At my university (an R1) it would be possible, with someone’s experience and overall comportment coming into play, that they could be a leader on the admin end of a department (for example, managing all of the financial specialists/HR specialists, and other admin staff), or a manager/leader in campus service offices such as housing, food service, etc. But I also wonder if I work at the same place as OP1 – we recently concluded a years-long title and compensation survey that re-titled a lot of staff (me included). It definitely was helpful to look at what others in my role are making, and it leveraged me into a 15% raise. Transparency really helps! Congrats, OP1.

      1. OrigCassandra*

        Heh, I’m wondering the same thing for the same reason!

        The union where I am did yeoman’s work graphing up the data (we’re a public institution, so pay is public record), which I really appreciated. I discovered that I was a hair under the median for my title in my division… and I think my department discovered that too, because I got a big raise I didn’t have to ask for early this year.

        1. LegoGirl*

          And here I am, at an R1, with a masters degree in the second-lowest office support role that exists… great for LW but not representative of average education level for your university staff!

          1. MCL*

            Oh it’s not really a common thing! I’m just saying I could picture a scenario in which someone without a degree could still be in a leadership role. It’s definitely more common to have people with degrees (and sometimes multiple degrees) in staff positions, much less leadership ones.

        2. MCL*

          Yes, I definitely relied on the union’s giant spreadsheets to er, sift and winnow the data.

    2. Boof*

      I’m really glad to hear it – seems to me the degree is to help you do [the job] and if you are already doing [the job] well for years that says more about your ability to do [the job] than whether or not there’s a degree in the past.
      There are exceptions, certainly I’m in medicine and I think there’s an important broad base of knowledge you get in the degree training that is important for fundamental understanding / understanding exceptions and rare things and won’t necessarily get picked up on the job even if you learn the management of many things. So I don’t know the specific field and how important a masters is; my masters in biochemistry is nice in understanding research papers and the science behind the latest new advances, but I wouldn’t say it’s required to practice. The medical degree is pretty important though.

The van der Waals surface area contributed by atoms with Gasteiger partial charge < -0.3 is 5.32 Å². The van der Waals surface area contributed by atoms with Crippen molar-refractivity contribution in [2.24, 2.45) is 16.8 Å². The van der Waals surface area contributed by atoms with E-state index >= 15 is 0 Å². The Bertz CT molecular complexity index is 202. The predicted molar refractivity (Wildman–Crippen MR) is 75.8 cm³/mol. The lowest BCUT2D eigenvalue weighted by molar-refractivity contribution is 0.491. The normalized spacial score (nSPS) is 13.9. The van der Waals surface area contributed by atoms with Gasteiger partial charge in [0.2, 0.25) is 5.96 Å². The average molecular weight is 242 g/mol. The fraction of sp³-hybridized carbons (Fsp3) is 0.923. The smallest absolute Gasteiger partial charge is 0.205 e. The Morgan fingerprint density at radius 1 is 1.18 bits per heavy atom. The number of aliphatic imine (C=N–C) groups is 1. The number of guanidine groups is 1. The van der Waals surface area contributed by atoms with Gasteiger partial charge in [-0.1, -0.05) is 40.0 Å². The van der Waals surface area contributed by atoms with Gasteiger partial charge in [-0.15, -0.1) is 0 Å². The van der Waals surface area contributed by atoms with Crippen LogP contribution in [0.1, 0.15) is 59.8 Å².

Sorry, rambling about what I perceive as unnecessary degree creep in job fields – much congrats to LWs for their accomplishments and good news!

  2. Tinamedte*

    Love all of this! Thank you letter writers for sending me smiling into the weekend :-) Good job and best of luck to all of you going forward!

  3. Chilipepper Attitude*

    Amazing stories and such a testament to Alison, her advice, and the community she has built here!!

  4. basilplant*

    I am so happy for everyone here and yet find it dark that getting accommodated for a pregnancy can be contingent on high performance.

    1. Feminisnt*

      Yes to this! I’m obviously happy for LW3 but making a worker’s medical/life accommodation be conditional on work performance is some grim neoliberal/white feminism and hurts us all. I hope LW3 uses her capital at work to change that culture when/if she can.

    2. Rocky*

      Completely agree Basilplant. My very warm congratulations to LW3, I’m glad she’s getting what she needs. And yeah it’s also bittersweet that these accommodations aren’t standard.

  5. ItBetterNotBeACactus*

    Thank you to everyone sending in Good News Fridays! It’s helping me muster the energy to revamp my dismally out of date resume. I don’t know that I want a new job, but I know I’d feel better if I had my resume, job history, reference list, etc in good shape (they are essentially in no shape right now).

  6. Skippy*

    I loved reading LW#2’s good news. There are so many articles out there about how workers who are laid off or unemployed or have employment gaps are completely doomed, when the reality is that people with imperfect resumes get hired every single day. Yes, there are hiring managers who will hold an employment gap against you, but lots of other managers understand that the pandemic blew a hole in many people’s careers. Happy to hear you found a good match!

  7. Up and Away*

    These must be so rewarding for Alison to read…what a difference she’s made in so many peoples’ lives!

  8. MCMonkeyBean*

    OP2, your brother sounds like a good egg! That sounds like a really reasonable deal you guys made and it’s awesome to see it worked out so well for you!

    1. OrigCassandra*

      Yeah, we hear so much here about family members being overbearing and/or clueless — it’s really nice to hear about one who totally got it right and whose faith in the OP was vindicated.

    2. MEH Squared*

      I was thinking this as well. What a good brother he is, and I, too, am glad it spurred OP#2 to reach higher and succeed.

    3. LJ*

      Yeah! We joke and grumble about the old “gumption”, but I bet this is a situation where OP actually had (e.g.) a decade of management experience and just needed a bit of confidence boost.

  9. Oui oui all the way home*

    Congratulations to all!
    P.S. #4 it sounds like you moved to a blue state.

  10. State the State?*

    I am so curious what state LW4 lives in that has such great social safety net programs that actually seem to help people!